Troubling with a trustee can be handled in a legal manner
Trustees hold a significant amount of power over the administration of trusts in California, but they also have a fiduciary duty to the beneficiaries of the trust to act in their best interests at all times when gathering assets, paying creditors, and distributing assets to the beneficiaries. However, there are times when a trustee violates his or her fiduciary duty and needs to be removed from the trust. This article, and the next two parts, explain when a trustee can be removed from a trust in California.
When can You Remove a Trustee?
California Probate Code Section 15642 dictates when a trustee can be removed from a trust.
- When the Trustee has committed a breach of Trust,
- When the Trustee is insolvent or otherwise unfit to administer the Trust,
- When hostility or lack of cooperation among co-trustees impairs the administration of the Trust,
- When the Trustee fails or declines to act,
- When the Trustee’s compensation is excessive under the circumstances,
- When the Trustee is the same person who drafted the Trust document,
- When the Trustee lacks capacity,
- When the Trustee cannot resist fraud or undue influence, and
- For other good cause
When the Trustee has Committed a Breach of Trust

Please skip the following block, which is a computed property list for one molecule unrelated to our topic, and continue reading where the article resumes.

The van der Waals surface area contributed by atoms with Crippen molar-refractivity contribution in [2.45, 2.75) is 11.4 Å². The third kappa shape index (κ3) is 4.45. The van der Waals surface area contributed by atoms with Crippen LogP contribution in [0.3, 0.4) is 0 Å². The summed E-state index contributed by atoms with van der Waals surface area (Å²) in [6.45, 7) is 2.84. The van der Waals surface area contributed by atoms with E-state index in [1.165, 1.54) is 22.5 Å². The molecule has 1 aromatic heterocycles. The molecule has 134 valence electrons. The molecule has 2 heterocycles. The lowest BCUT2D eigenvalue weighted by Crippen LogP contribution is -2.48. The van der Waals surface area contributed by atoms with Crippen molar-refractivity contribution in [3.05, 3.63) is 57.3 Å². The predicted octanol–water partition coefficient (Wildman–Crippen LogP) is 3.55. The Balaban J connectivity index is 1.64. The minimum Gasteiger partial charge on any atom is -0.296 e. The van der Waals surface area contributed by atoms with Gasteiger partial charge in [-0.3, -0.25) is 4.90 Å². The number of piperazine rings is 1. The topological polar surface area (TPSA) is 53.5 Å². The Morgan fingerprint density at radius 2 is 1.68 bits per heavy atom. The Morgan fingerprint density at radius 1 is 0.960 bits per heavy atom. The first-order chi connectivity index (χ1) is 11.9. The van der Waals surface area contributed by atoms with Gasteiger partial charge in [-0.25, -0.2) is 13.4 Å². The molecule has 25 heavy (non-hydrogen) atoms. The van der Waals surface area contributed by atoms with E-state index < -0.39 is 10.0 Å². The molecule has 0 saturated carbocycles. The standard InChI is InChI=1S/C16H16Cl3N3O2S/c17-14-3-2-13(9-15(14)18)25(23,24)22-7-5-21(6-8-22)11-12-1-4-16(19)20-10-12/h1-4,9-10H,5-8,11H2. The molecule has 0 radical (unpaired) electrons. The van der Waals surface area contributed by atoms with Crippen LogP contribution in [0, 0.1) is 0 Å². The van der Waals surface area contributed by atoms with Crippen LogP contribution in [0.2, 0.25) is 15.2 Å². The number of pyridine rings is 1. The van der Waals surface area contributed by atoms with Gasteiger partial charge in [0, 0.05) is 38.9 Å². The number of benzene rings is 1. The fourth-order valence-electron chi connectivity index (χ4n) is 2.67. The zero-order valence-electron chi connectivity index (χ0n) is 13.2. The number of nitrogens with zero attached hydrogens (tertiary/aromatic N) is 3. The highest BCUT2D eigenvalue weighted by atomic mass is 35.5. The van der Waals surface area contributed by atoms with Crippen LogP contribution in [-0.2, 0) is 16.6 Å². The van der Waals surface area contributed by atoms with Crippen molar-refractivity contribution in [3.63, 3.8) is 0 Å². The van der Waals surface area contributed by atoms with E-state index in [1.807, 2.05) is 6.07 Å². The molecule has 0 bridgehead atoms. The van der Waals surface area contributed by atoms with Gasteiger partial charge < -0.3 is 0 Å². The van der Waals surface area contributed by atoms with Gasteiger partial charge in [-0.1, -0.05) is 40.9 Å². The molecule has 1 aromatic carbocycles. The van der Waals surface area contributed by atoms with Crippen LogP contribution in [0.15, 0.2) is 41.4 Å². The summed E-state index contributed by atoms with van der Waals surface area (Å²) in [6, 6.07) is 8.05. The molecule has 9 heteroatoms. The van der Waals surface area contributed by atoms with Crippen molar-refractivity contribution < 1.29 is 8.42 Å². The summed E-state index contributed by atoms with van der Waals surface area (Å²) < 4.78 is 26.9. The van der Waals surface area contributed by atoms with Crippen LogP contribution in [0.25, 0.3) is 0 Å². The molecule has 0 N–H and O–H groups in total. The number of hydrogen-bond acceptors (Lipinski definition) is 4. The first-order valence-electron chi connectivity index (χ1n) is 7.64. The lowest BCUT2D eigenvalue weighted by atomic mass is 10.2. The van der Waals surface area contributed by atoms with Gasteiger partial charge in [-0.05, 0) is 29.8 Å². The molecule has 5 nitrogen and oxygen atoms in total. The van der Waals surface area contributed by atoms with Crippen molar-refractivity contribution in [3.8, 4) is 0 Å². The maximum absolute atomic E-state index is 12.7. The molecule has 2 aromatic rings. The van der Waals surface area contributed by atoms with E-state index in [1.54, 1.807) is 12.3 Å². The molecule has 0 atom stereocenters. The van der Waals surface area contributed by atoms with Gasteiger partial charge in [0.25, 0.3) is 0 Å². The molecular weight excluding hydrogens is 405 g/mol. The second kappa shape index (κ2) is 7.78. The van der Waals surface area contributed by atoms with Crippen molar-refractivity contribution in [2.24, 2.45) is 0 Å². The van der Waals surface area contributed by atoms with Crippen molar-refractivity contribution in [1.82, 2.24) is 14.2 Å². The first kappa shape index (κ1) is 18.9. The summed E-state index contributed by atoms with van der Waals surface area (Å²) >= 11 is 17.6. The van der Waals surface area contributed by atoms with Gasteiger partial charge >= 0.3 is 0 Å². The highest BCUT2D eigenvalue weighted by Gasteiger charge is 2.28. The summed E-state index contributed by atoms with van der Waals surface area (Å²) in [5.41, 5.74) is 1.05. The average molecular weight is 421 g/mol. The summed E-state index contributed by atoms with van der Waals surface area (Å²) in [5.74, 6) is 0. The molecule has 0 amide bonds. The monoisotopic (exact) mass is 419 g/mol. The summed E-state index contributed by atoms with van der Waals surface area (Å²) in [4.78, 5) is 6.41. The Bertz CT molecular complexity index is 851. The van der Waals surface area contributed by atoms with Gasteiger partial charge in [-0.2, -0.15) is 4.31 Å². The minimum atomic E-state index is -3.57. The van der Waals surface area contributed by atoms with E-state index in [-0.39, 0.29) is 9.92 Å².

A trustee can commit a breach of trust in a number of different ways. You will find throughout this article and the next two parts that some reasons to remove a trustee overlap or can be argued on multiple fronts. A breach of trust between trustee and beneficiaries can include colluding with one or more beneficiaries to the detriment of the others, engaging in self-dealing, commingling assets of the trust with personal assets, negligent management of the trust, misappropriation of trust assets, or failing to administer a trust by its terms.
A breach of trust can also occur when a trustee engages with an agent to administer the trust and that agent commits a breach. This can include committing violations of the trust terms, delegating tasks to agents not authorized to act on behalf of the trust, or failing to review the agent’s performance.
When the Trustee is Insolvent or Otherwise Unfit to Administer the Trust